S.E.Lindberg rating: 4 of 5 starsView all his reviews

Fans of military fantasy with Sword & Sorcery traits will enjoy this (David Gemmell and Karl Wagner were better writers, but fans of theirs would enjoy this opener of the Horseclans series). The premise is ostensibly apocalyptic sci-fi, but really it appears as a gritty epic fantasy (i.e. no bullets or lasers or machines, just barbarian hordes, swords and some mutant-telepathy and immortality mixed in).

Cover artist Ken Kelly did a superb job, and arguably was more successful than the author in presenting/creating the world. Truthfully, it is worth tracking these out of print books down just for the cover art.  It is an interesting opening book, and since I am compelled to read the next book (Swords of the Horesclans) I rate it 4/5.

Swords of the HorseclansSwords of the Horseclans by Franklin Robert Adams
S.E.Lindberg rating: 3 of 5 stars ; View all his reviews

Epic in scope. A little less gritty than the the first in the series (Coming of the Horseclans), which featured gore, rape, and torture. Instead, the comical plight of Demetrios offers some levity. The logistics of battle are articulated nicely. The dialogue style is unnatural, however; essentially the dialogue is just more narrative from the author rather than genuine conversation. The primary battle is largely anticlimactic since we are constantly made aware that the antagonist army is uninspired and ill-prepared.

I admit to being enthralled by Ken Kelly's cover art. Compared to the text, the cover art disproportionally brings to life the post-apocalyptic North America "Horseclan" world. I am compelled to read the next in the series, though I am expecting less than after reading the first book.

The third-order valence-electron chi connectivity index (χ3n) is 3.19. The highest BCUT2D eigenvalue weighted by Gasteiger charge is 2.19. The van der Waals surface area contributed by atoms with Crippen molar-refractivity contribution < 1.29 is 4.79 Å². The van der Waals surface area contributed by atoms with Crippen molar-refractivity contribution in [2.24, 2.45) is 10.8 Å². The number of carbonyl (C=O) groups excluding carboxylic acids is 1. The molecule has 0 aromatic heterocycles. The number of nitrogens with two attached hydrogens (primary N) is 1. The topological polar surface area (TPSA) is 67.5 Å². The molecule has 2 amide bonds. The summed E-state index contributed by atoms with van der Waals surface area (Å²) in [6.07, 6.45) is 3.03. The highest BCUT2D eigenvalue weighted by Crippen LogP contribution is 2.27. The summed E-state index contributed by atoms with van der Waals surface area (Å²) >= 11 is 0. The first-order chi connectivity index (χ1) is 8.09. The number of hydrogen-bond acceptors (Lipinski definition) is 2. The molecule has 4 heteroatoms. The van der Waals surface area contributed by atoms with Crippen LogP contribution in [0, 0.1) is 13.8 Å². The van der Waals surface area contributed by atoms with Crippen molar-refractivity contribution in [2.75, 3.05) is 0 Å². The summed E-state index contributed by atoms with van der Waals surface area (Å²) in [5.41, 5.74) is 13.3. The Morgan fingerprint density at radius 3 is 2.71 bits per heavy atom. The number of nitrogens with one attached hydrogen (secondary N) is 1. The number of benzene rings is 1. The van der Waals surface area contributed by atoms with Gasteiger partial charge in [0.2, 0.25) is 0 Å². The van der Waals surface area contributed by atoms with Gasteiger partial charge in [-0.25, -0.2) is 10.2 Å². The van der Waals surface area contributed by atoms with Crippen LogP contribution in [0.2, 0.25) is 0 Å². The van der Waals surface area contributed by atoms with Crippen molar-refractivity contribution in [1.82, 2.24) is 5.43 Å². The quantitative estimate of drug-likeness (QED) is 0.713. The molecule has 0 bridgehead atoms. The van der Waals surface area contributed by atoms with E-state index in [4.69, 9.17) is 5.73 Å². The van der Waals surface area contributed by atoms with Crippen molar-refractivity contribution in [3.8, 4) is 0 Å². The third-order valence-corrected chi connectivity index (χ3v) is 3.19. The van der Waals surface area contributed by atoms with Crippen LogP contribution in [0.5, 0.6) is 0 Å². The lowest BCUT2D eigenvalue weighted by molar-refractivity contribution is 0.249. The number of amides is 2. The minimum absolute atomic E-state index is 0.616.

Revenge of the Horseclans (Horseclans, #3)Revenge of the Horseclans by Robert Martin Adams
S.E.Lindberg rating: 4 of 5 starsView all his reviews

Inappropriately named “Revenge” (this nice read had little to do with Horseclans seeking revenge) this introduces the Kindred leader Bili as he assumes power of his clan after his ruling father’s death (the “Bili the Ax” title was reserved for installment#10 but would have made more sense here); again Ken Kelly’s covers seem to represent the book disproportionally… since at least it focuses on Bili and his Axe. This epic fantasy is plagued with some cheesy dialogue, but it is forgivable since the story develops nicely.

This installment continues to develop the Horseclan world at a nice pace while reinforcing the role of telepathy, Kindred Law, and the conflict between: (a) barbarian hordes, vs. (b) sensationalized-greek-religiosity vs. (c) lurking science-derived-warlocks. Bili is set up to have key roles under the Undying god Milo’s leadership.

A Cat of Silvery Hue (Horseclans, #4)A Cat of Silvery Hue by Robert Adams
S.E. Lindberg rating: 3 of 5 stars

This fourth installment continues Robert Adams' dense narrative. The antagonists are portrayed as "Christians turned crazed homosexuals bent on human sacrifice." Bili and Milo continue the quenching of the rebellion (which is still left unresolved...in mid-battle no less).

Disappointingly, the main characters consume the spotlight but do not perform much with their powers other than mindspeak (telepathy). A Cat of Silvery Hue really is about the average Geros, who rises to the occasion to perform heroic deeds that hundreds of nearby veteran warriors fail to address. Geros exhibits more "character" than any of the main characters, and the title is named in honor of his exploits. However, he is a marginal character whose presence is sparse.

I am left with the same feeling I get when I order a greasy hamburger to-go from a fast food joint, leave the drive though, and discover that I was given a chicken sandwich by mistake. I'll curse the restaurant, claim I will never come back, but will anyway after some time.

+ Geros is developed nicely
+ The fight scenes deliver as expected.
+ The Horseclans is very much like fast food.

- The main characters did not develop or perform exciting roles
- All the bad guys are blundering idiots with the exception of Drehkos
- Occasional erotica scenes are out-of-place and laughable
- The Horseclans is very much like fast food.